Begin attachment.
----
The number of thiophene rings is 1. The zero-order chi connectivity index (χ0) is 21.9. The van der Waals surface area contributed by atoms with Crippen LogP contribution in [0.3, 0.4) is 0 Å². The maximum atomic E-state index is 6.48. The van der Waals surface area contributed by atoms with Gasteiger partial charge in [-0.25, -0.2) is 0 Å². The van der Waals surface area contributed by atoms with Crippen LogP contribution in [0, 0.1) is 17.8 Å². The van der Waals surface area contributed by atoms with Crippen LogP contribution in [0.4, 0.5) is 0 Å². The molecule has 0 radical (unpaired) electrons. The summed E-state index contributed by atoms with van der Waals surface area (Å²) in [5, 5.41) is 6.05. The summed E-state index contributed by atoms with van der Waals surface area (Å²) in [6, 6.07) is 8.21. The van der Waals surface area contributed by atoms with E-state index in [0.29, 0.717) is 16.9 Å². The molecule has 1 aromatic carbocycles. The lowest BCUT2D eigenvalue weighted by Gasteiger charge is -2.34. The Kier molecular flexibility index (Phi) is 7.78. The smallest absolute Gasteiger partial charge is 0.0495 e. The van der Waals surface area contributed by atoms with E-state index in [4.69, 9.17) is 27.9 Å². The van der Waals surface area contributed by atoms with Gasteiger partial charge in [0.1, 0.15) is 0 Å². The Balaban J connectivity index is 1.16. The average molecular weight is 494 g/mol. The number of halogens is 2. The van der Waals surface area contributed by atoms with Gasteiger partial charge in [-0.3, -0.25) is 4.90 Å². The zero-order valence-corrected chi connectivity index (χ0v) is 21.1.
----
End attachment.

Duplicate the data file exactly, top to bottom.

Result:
The number of thiophene rings is 1. The zero-order chi connectivity index (χ0) is 21.9. The van der Waals surface area contributed by atoms with Crippen LogP contribution in [0.3, 0.4) is 0 Å². The maximum atomic E-state index is 6.48. The van der Waals surface area contributed by atoms with Gasteiger partial charge in [-0.25, -0.2) is 0 Å². The van der Waals surface area contributed by atoms with Crippen LogP contribution in [0, 0.1) is 17.8 Å². The van der Waals surface area contributed by atoms with Crippen LogP contribution in [0.4, 0.5) is 0 Å². The molecule has 0 radical (unpaired) electrons. The summed E-state index contributed by atoms with van der Waals surface area (Å²) in [5, 5.41) is 6.05. The summed E-state index contributed by atoms with van der Waals surface area (Å²) in [6, 6.07) is 8.21. The van der Waals surface area contributed by atoms with E-state index in [0.29, 0.717) is 16.9 Å². The molecule has 1 aromatic carbocycles. The lowest BCUT2D eigenvalue weighted by Gasteiger charge is -2.34. The Kier molecular flexibility index (Phi) is 7.78. The smallest absolute Gasteiger partial charge is 0.0495 e. The van der Waals surface area contributed by atoms with E-state index in [4.69, 9.17) is 27.9 Å². The van der Waals surface area contributed by atoms with Gasteiger partial charge in [0.1, 0.15) is 0 Å². The Balaban J connectivity index is 1.16. The average molecular weight is 494 g/mol. The number of halogens is 2. The van der Waals surface area contributed by atoms with Gasteiger partial charge in [-0.3, -0.25) is 4.90 Å². The zero-order valence-corrected chi connectivity index (χ0v) is 21.1.